Bloomberg: How Apple Scaled Back Its Titanic Plan to Take on Detroit

Apple Inc. has drastically scaled back its automotive ambitions, leading to hundreds of job cuts and a new direction that, for now, no longer includes building its own car, according to people familiar with the project.

Hundreds of members of the car team, which comprises about 1,000 people, have been reassigned, let go, or have left of their own volition in recent months, the people said, asking not to be identified because the moves aren’t public.

New leadership of the initiative, known internally as Project Titan, has refocused on developing an autonomous driving system that gives Apple flexibility to either partner with existing carmakers, or return to designing its own vehicle in the future, the people also said. Apple has kept staff numbers in the team steady by hiring people to help with the new focus, according to another person.

International Business Times: Leaked Emails Show Hillary Told Climate Change Activists To ‘Get a Life’

At a meeting with environmentalists last year in which they probed Democratic U.S. presidential candidate Hillary Clinton on renouncing fossil fuels, the former secretary of state dismissed the activists saying they should “get a life.” The revelation came about when WikiLeaks dumped more emails from the accounts of Clinton aide John Podesta on Saturday.

A section of Clinton’s meeting with the building trades union in September last year was made public Saturday where she said she defended natural gas and fracking “under the right circumstances.” The meeting occurred at a time when she was fighting a challenge from Vermont Sen. Bernie Sanders.

“Bernie Sanders is getting lots of support from the most radical environmentalists because he’s out there every day bashing the Keystone pipeline. And, you know, I’m not into it for that,” Clinton said at the meeting, according to transcripts. “My view is, I want to defend natural gas. I want to defend repairing and building the pipelines we need to fuel our economy. I want to defend fracking under the right circumstances.”

MIT Technology Review: Your Driverless Ride Is Arriving

Most carmakers, notably Tesla Motors, Audi, Mercedes-Benz, Volvo and General Motors, and even a few big tech companies including Google and (reportedly) Apple, are testing self-driving vehicles. Tesla cars drive themselves under many circumstances (although the company warns drivers to use the system only on highways and asks them to pay attention and keep their hands on the steering wheel).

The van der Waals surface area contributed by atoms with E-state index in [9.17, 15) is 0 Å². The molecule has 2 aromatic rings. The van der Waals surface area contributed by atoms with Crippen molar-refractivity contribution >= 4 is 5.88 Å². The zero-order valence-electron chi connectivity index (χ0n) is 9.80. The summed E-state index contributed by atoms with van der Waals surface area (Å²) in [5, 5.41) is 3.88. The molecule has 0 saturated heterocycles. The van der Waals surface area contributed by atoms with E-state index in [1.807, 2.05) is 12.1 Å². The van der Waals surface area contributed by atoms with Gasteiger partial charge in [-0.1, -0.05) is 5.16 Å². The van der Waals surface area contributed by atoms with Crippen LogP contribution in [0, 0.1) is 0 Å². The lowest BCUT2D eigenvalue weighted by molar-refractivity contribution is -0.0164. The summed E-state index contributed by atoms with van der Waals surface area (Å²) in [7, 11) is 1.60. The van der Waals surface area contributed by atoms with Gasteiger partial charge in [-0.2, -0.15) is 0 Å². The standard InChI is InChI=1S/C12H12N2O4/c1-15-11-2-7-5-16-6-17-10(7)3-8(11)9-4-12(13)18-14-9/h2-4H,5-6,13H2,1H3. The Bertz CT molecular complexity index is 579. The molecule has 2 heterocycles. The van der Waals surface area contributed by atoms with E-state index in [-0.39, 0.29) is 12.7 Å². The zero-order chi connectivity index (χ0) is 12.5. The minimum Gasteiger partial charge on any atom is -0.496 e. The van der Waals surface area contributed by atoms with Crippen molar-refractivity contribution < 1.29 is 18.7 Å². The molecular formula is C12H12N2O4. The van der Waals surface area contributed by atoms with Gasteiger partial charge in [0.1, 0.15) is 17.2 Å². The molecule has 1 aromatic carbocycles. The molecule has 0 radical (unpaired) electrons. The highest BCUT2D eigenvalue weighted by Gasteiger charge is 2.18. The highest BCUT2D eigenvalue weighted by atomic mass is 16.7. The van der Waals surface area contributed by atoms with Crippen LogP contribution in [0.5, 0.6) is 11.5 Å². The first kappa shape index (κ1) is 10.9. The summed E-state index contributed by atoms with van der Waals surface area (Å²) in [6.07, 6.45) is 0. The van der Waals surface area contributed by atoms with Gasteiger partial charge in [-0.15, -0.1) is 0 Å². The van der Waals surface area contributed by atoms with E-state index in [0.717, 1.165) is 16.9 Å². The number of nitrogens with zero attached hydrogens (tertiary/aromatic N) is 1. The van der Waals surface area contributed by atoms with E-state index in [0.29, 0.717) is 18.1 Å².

But despite its formidable competition, Uber might have the best opportunity to commercialize the technology quickly. Unlike Ford or GM, it can limit automation to the routes it thinks driverless cars can handle at first. And in contrast to Google or Apple, it already has a vast network of taxis that it can make gradually more automated over time.

Climate Central: U.S. Senate Could Block Landmark HFC Climate Treaty

The jubilation and relief that flowed from United Nations climate talks in Rwanda over the weekend may be short-lived in the U.S., where legal experts say the agreement risks being blocked by Republican senators.

Weary U.N. diplomats finalized a deal Saturday to phase out the use of most HFCs, which are chemicals used in refrigerators and air conditioners and by other industries. The agreement was designed to accelerate a shift to safer substitutes for some of the world’s fastest-growing and most polluting greenhouse gases.

“This is different from Paris, in that it requires ratification -- and that’s concerning to me,” said Michael Wara, and expert on energy and environmental law at Stanford. “This is going to require getting Republicans to vote for it.”

Washington Post: The U.S. Government Just Made Its Biggest Clean Energy Purchase Ever

On Friday in Maricopa County, Ariz., the U.S. government will hit a clean energy milestone: what officials are calling the largest procurement ever of renewable energy by the federal government, in this case from a desertsolararray.

The new 150-megawatt, or million-watt, Mesquite 3 solar array is located in Arizona, but the electricity it generates will be sent to California’s electric grid and will power roughly one-third of the electricity needs of 14 naval installations in the state, including San Diego’s naval base and the Marines’ Twentynine Palms and Camp Pendleton.

“Today we’re going to throw a switch and start getting those electrons flowing to our 14 bases,” said Dennis McGinn, the assistant secretary of the Navy for energy, installations and environment, who spoke from Arizona where he was on site for the opening ceremony for the plant.